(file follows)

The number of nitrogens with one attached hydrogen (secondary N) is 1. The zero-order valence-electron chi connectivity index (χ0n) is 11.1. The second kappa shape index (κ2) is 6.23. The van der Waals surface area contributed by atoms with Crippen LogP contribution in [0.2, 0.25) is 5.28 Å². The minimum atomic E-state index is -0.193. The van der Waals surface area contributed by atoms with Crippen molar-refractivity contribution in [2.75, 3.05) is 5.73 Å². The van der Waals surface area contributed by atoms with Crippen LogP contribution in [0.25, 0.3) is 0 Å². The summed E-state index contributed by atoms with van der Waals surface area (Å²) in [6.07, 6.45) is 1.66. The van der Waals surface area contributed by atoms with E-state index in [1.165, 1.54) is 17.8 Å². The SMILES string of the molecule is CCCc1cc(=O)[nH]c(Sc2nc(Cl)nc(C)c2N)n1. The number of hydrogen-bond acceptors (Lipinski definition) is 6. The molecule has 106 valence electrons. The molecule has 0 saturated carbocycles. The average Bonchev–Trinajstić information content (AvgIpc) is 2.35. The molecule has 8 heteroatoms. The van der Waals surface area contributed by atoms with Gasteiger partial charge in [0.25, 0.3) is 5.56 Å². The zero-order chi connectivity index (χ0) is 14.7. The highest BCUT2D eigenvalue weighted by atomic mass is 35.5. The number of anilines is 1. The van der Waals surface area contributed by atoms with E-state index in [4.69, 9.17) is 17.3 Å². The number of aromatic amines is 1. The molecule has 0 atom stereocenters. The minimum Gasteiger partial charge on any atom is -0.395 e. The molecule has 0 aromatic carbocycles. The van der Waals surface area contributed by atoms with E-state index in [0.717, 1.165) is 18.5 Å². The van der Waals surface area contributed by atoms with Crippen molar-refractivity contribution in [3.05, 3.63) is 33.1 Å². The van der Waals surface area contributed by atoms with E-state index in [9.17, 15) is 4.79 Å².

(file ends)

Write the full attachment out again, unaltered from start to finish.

The number of nitrogens with one attached hydrogen (secondary N) is 1. The zero-order valence-electron chi connectivity index (χ0n) is 11.1. The second kappa shape index (κ2) is 6.23. The van der Waals surface area contributed by atoms with Crippen LogP contribution in [0.2, 0.25) is 5.28 Å². The minimum atomic E-state index is -0.193. The van der Waals surface area contributed by atoms with Crippen molar-refractivity contribution in [2.75, 3.05) is 5.73 Å². The van der Waals surface area contributed by atoms with Crippen LogP contribution in [0.25, 0.3) is 0 Å². The summed E-state index contributed by atoms with van der Waals surface area (Å²) in [6.07, 6.45) is 1.66. The van der Waals surface area contributed by atoms with E-state index in [1.165, 1.54) is 17.8 Å². The SMILES string of the molecule is CCCc1cc(=O)[nH]c(Sc2nc(Cl)nc(C)c2N)n1. The number of hydrogen-bond acceptors (Lipinski definition) is 6. The molecule has 106 valence electrons. The molecule has 0 saturated carbocycles. The average Bonchev–Trinajstić information content (AvgIpc) is 2.35. The molecule has 8 heteroatoms. The van der Waals surface area contributed by atoms with Gasteiger partial charge in [0.25, 0.3) is 5.56 Å². The zero-order chi connectivity index (χ0) is 14.7. The highest BCUT2D eigenvalue weighted by atomic mass is 35.5. The number of anilines is 1. The van der Waals surface area contributed by atoms with E-state index in [4.69, 9.17) is 17.3 Å². The number of aromatic amines is 1. The molecule has 0 atom stereocenters. The minimum Gasteiger partial charge on any atom is -0.395 e. The molecule has 0 aromatic carbocycles. The van der Waals surface area contributed by atoms with E-state index in [0.717, 1.165) is 18.5 Å². The van der Waals surface area contributed by atoms with Crippen molar-refractivity contribution in [3.05, 3.63) is 33.1 Å². The van der Waals surface area contributed by atoms with E-state index in [9.17, 15) is 4.79 Å².